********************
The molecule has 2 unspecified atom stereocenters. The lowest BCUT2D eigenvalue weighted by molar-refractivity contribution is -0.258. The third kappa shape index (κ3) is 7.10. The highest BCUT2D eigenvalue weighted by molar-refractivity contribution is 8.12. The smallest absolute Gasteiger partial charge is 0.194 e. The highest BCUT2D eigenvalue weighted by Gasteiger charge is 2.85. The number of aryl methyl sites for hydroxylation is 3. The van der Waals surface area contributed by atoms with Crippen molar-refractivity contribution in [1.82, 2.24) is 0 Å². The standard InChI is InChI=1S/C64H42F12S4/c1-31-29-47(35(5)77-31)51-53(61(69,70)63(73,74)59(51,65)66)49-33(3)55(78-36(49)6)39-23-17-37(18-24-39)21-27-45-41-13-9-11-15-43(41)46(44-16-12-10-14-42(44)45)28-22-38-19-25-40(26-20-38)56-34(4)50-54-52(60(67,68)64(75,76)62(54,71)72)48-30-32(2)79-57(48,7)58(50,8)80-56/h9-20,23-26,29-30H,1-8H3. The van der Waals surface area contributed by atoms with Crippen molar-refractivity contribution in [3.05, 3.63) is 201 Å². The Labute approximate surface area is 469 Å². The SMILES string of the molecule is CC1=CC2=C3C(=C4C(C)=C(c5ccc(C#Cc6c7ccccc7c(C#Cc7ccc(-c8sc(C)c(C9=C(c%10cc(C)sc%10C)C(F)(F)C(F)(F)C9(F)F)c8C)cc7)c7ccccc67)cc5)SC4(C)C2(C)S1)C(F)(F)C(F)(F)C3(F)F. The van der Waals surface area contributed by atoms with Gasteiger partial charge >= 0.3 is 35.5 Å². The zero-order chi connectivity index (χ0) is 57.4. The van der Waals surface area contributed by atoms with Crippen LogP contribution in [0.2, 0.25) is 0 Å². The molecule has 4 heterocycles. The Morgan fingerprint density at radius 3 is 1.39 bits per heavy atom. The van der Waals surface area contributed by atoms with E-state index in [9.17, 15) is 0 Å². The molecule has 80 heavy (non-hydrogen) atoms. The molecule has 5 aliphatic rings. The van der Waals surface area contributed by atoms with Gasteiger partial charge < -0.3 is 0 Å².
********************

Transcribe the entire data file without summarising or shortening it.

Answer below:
The molecule has 2 unspecified atom stereocenters. The lowest BCUT2D eigenvalue weighted by molar-refractivity contribution is -0.258. The third kappa shape index (κ3) is 7.10. The highest BCUT2D eigenvalue weighted by molar-refractivity contribution is 8.12. The smallest absolute Gasteiger partial charge is 0.194 e. The highest BCUT2D eigenvalue weighted by Gasteiger charge is 2.85. The number of aryl methyl sites for hydroxylation is 3. The van der Waals surface area contributed by atoms with Crippen molar-refractivity contribution in [1.82, 2.24) is 0 Å². The standard InChI is InChI=1S/C64H42F12S4/c1-31-29-47(35(5)77-31)51-53(61(69,70)63(73,74)59(51,65)66)49-33(3)55(78-36(49)6)39-23-17-37(18-24-39)21-27-45-41-13-9-11-15-43(41)46(44-16-12-10-14-42(44)45)28-22-38-19-25-40(26-20-38)56-34(4)50-54-52(60(67,68)64(75,76)62(54,71)72)48-30-32(2)79-57(48,7)58(50,8)80-56/h9-20,23-26,29-30H,1-8H3. The van der Waals surface area contributed by atoms with Crippen molar-refractivity contribution in [3.05, 3.63) is 201 Å². The Labute approximate surface area is 469 Å². The SMILES string of the molecule is CC1=CC2=C3C(=C4C(C)=C(c5ccc(C#Cc6c7ccccc7c(C#Cc7ccc(-c8sc(C)c(C9=C(c%10cc(C)sc%10C)C(F)(F)C(F)(F)C9(F)F)c8C)cc7)c7ccccc67)cc5)SC4(C)C2(C)S1)C(F)(F)C(F)(F)C3(F)F. The van der Waals surface area contributed by atoms with Gasteiger partial charge >= 0.3 is 35.5 Å². The zero-order chi connectivity index (χ0) is 57.4. The van der Waals surface area contributed by atoms with Crippen LogP contribution in [0.2, 0.25) is 0 Å². The molecule has 4 heterocycles. The Morgan fingerprint density at radius 3 is 1.39 bits per heavy atom. The van der Waals surface area contributed by atoms with E-state index in [9.17, 15) is 0 Å². The molecule has 80 heavy (non-hydrogen) atoms. The molecule has 5 aliphatic rings. The van der Waals surface area contributed by atoms with Gasteiger partial charge < -0.3 is 0 Å².